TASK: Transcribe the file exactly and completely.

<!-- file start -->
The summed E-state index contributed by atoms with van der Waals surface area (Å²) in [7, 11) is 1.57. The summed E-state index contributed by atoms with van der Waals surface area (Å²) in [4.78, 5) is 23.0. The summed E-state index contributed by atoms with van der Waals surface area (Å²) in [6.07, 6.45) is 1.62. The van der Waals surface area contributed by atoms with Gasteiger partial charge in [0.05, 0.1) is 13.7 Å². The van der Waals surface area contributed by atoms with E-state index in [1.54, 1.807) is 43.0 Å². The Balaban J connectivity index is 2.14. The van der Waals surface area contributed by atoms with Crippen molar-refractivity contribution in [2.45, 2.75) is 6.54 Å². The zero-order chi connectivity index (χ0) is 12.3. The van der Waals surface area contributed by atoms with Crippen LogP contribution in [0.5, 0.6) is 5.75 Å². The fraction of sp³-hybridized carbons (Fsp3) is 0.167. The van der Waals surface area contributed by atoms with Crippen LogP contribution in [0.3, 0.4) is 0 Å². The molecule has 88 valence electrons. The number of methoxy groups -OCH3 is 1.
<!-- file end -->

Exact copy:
The summed E-state index contributed by atoms with van der Waals surface area (Å²) in [7, 11) is 1.57. The summed E-state index contributed by atoms with van der Waals surface area (Å²) in [4.78, 5) is 23.0. The summed E-state index contributed by atoms with van der Waals surface area (Å²) in [6.07, 6.45) is 1.62. The van der Waals surface area contributed by atoms with Gasteiger partial charge in [0.05, 0.1) is 13.7 Å². The van der Waals surface area contributed by atoms with E-state index in [1.54, 1.807) is 43.0 Å². The Balaban J connectivity index is 2.14. The van der Waals surface area contributed by atoms with Crippen molar-refractivity contribution in [2.45, 2.75) is 6.54 Å². The zero-order chi connectivity index (χ0) is 12.3. The van der Waals surface area contributed by atoms with Crippen LogP contribution in [0.5, 0.6) is 5.75 Å². The fraction of sp³-hybridized carbons (Fsp3) is 0.167. The van der Waals surface area contributed by atoms with Crippen LogP contribution in [0.3, 0.4) is 0 Å². The molecule has 88 valence electrons. The number of methoxy groups -OCH3 is 1.